Mawlana Sultan Mahoned Shah is received by ambassador Ghazanfar Ali Khan and his staff as he arrives at the Pakistan Embassy in Tehran, Iran. Photo: H.R.H. Prince Aga Khan’s visit to Iran 1951, published by the Ismailia Association for Pakistan.
Begum Aga Khan at Pakistan Embassy in Iran flanked by a portrait of Pakistan's founder Quaid-i-Azam
Begum Om Habibeh Aga Khan and Pakistan ambassador, Ghazanfar Ali Khan, flank a portrait of Pakistan’s founder Quaid-i-Azam, Muhammad Ali Jinnah, at the Pakistan Embassy in Iran. Photo: H.R.H. Prince Aga Khan’s visit to Iran 1951, published by the Ismailia Association for Pakistan.
Aga Khan III with Egyptian Ambassador to Iran, Barakah
Mawlana Sultan Mahomed Shah in conversation with Egypt’s ambassador to Iran. Photo: H.R.H. Prince Aga Khan’s visit to Iran 1951, published by the Ismailia Association for Pakistan.
Aga Khan III at tomb of Sufi Safi Ali Shah
Mawlana Sultan Mahomed Shah meets with Iranian religious leaders and scholars during his visit to the tomb of Safi Ali Shah (1835-1899) who founded the Nematollahi Safialishahi Sufi Order. Photo: H.R.H. Prince Aga Khan’s visit to Iran 1951, published by the Ismailia Association for Pakistan.
Aga Khan III at tomb of Safi Ali Shah
Mawlana Sultan Mahomed Shah at the tomb of Safi Ali Shah (1835-1899), who founded the Nematollahi Safialishahi Sufi Order. Photo: H.R.H. Prince Aga Khan’s visit to Iran 1951, published by the Ismailia Association for Pakistan.

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PRINCE AGA KHAN IN ISFAHAN

Aga Khan and Begum viewing ancient Iranian art, Barakah
Begum Om Habibeh Aga Khan and Mawlana Sultan Mahomed Shah view pieces of ancient art in Isfahan. Photo: H.R.H. Prince Aga Khan’s visit to Iran 1951, published by the Ismailia Association for Pakistan

His Royal Highness and the Begum’s arrival in Isfahan was delayed by a day due to the bitter cold and bitter winds in Tehran and Isfahan. He arrived by plane while the Begum was driven from Tehran in a car. In the afternoon he and the Begum visited the Royal Mosque, the matchless forty-pillar mansion and the bridges across the river. His Royal Highness was charmed by the beauty and artistic design of the 40-pillar building. He remarked several times that the building had no parallel in the world. The Begum who was equally charmed by the masterpieces of Iranian art said, “This construction shows an artistic taste of a rich and high order such as cannot be found even in the palaces of Cairo and in the Taj Mahal.” The Begum took many pictures of this building, and both of them stood there for several minutes admiring its structure. The Prince told the Begum about the Persian King Thmasp and his guest, King Humayun of India. [The restoration of the Mughal Emperor Humayun’s 16th century garden tomb, the jewel of Mughal architecture that predates the Taj Mahal, was completed by the Aga Khan Trust for Culture, under the leadership of the present Ismaili Imam Mawlana Shah Karim al Hussaini Hazar Imam, His Highness the Aga Khan – ed.]

Prince Aga Khan was so much charmed and enchanted by the masterly art of Iran that he directed his host to award prizes to those who had worked there. Prince Aga Khan and the Begum put their signatures in the visitors’ book, with the folllowing note in Persian from His Royal Highness:

“The soul of this slave of the House of the Prophet of God was enlivened by the sight of this old monument of the glorious period of the Safwi Kings.”

One of the most pleasant things which happened during the historic visit of Prince Aga Khan and the Begum to Isfahan was the Begum’s participation in the prayers with the congregation on Friday. The Juma mosque of Isfahan is the oldest and most splendid historic mosque of Isfahan. The Begum during her stay in Isfahan for a few days usually went to this mosque to join the congregational prayers. I hear from her companions that she recited the verses of the Holy Qur’an very well and always kept one beautiful rosary with her.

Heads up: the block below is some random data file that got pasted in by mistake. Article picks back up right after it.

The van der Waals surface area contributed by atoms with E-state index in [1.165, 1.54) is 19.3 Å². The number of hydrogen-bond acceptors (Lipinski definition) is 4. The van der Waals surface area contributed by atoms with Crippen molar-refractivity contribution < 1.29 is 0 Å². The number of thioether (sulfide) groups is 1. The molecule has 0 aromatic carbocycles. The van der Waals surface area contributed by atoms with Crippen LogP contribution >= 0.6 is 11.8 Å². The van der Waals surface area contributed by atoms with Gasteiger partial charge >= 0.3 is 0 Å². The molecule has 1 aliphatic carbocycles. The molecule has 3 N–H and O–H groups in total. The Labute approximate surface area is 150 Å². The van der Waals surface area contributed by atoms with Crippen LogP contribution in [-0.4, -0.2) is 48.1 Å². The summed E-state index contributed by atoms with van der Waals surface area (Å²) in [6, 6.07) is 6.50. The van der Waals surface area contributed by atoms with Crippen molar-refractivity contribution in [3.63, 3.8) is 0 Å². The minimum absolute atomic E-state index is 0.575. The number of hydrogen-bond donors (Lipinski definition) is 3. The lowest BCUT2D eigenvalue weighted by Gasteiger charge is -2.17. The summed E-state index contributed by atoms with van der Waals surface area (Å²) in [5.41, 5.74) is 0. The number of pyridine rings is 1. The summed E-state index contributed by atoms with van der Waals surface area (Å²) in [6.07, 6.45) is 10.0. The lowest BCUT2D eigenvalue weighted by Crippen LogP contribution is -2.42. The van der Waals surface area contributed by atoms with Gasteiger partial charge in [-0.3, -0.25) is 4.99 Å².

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PRINCE AGA KHAN MEETS WITH ISMAILIS OF IRAN IN MAHALLAT

Victory Gate Mahallat Iran, Aga Khan III visit, Barakh
At the Gate of Victory at Mahallat, officials and other distinguished personages await the arrival of Mawlana Sultan Mahomed Shah. Photo: H.R.H. Prince Aga Khan’s visit to Iran 1951, published by the Ismailia Association for Pakistan.

At the entrance of the city, by the side of a splendid and dignified Victory Gate, Aga Ataullah Aga Khani, one of the cousins of Prince Aga Khan, and men of letters were waiting for the arrival of His Royal Highness to Mahallat. Aga Ataullah presented to the distinguished visitor as a token of welcome one beautiful golden key kept in a silver box. Prince Aga Khan took the key with great pleasure and handed it to the Begum. The sentiments of the people of Mahallat as expressed in their sincere welcome brought tears to the eyes of Prince Aga Khan. The whole city was one beautiful mass of decorations. The doors and walls were adorned with tri-colour flags and beautiful carpets. There were many welcome posters everywhere.

Ismaili women and children at Mahallat, Aga Khan III visit 1951, Barakah
A group of Ismaili women and children at Mahallat. Photo: H.R.H. Prince Aga Khan’s visit to Iran 1951, published by the Ismailia Association for Pakistan.

Aga Ataullah Khan presented an address of welcome which read as follows:

“Welcome! Welcome! The pupil of my eye is your abode.

“May it please Your Highness,

“The people of Mahallat who are so much carried away by their joy at your arrival that they can hardly distinguish between their heads and feet had for long been waiting for your blessed visit very eagerly. They had hoped that your auspicious visit would synchronise with the season of spring when everyone would be in high spirits and would welcome you with heaps of flowers together with their sincere and unalloyed sentiments towards your Highness and would lay those flowers at your holy feet. But now when Providence has destined that the auspicious day of your arrival should fall during the winter season, I take the liberty to submit that by the grace of your holy feet a spiritual spring has permeated the atmosphere of this place and there is a spirit of joy in the hearts of the people.”